While the loss in open rate data is not ideal, we welcome the shift to focusing on more meaningful email metrics like click-through rate and conversion rate, which have more impact on our clients’ bottom line and will ultimately lead to companies sending more valuable email content.

How Mail Privacy Protection will impact Campaign and Test Strategies

The privacy update has some profound impacts on email campaign strategies and testing. There are a few different types of testing and technology that rely on open rates, such as subject line testing and send time optimization. Many companies also use open rates (or non-open rates) to help determine their engaged and unengaged subscribers to either cull from their list or to conduct a re-engagement campaign.

Once Apple’s privacy changes go into effect, these types of campaigns and testing will no longer be possible using open rates. However, a shift to using click-through rates, which will still be trackable, could help keep the focus on really trying to engage subscribers with their emails, not just read them.

How Mail Privacy Protection will impact Email Content

In addition to the loss of open rate data, because Apple will be caching email images before a user opens the email, real-time personalization in emails will no longer be possible. This includes live countdown timers to events or promotions, and sending specific content based on location gleaned from a subscriber’s IP address.

However, since there are many other sources of location data (and some much more accurate) you’ll still be able to send emails based on a subscriber’s location by gathering that information from a user’s profile and purchase data to name a few.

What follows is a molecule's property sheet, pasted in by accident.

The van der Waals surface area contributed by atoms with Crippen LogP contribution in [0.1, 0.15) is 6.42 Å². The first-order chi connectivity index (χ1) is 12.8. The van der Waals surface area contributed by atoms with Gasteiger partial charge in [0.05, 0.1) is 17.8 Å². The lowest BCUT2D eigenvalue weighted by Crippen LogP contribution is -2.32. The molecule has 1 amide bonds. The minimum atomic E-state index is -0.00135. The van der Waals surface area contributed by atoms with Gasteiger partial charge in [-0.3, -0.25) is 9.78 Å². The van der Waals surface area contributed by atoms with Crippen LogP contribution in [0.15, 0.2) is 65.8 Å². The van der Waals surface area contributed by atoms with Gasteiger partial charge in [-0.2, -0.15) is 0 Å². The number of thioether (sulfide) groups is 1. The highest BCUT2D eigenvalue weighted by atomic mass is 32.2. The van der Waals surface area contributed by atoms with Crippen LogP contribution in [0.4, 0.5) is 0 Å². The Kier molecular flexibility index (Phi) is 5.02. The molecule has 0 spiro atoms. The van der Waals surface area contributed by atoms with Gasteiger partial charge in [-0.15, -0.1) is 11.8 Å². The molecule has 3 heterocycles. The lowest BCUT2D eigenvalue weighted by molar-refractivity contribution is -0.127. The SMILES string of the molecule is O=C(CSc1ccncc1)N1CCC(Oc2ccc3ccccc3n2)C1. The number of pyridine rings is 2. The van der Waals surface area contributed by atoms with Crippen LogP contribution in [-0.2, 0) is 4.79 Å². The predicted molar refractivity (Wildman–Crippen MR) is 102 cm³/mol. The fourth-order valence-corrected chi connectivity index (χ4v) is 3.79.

How to Prepare your Email Marketing Strategy for Apple Privacy Protection

Luckily, there are a few things that can be done in the short term to help prepare for the impact of the privacy changes on your email marketing:

  • Determine how many users in your audience are viewing your emails using Apple Mail – this will help to better understand (and navigate) the potential impact.
  • If you don’t already have location data for your subscribers, encourage them to update their profile to gather that information and ensure that the information is migrated to your email platform.
  • Start thinking about ways to optimize your campaigns for clicks. For example, if you tend to use long copy, consider shorter teaser-type copy with a link to your website to read more. We love this approach for blog posts to drive traffic to the blog and engage email subscribers.
  • Ensure that you’re tracking all email metrics so that you have a baseline for comparison, and you start to shift your focus to clicks and conversions, rather than opens.
  • Conduct time of day and subject line testing before the privacy changes are launched, to get a sense of when your subscribers like to open your emails and what types of subject lines perform best. While this changes over time, it varies widely across industries and audiences, so it’s important to have some understanding of your specific audience.

In the longer term, we’ll be helping our clients continue to build effective email campaigns and measure the impact of these campaigns moving forward.

Do you have questions or concerns about Apple Privacy Protection and its impact on your Email Marketing? Reach out to our team today – we’d love to help.

Line drawn peony from Spodek & Co Digital marketing site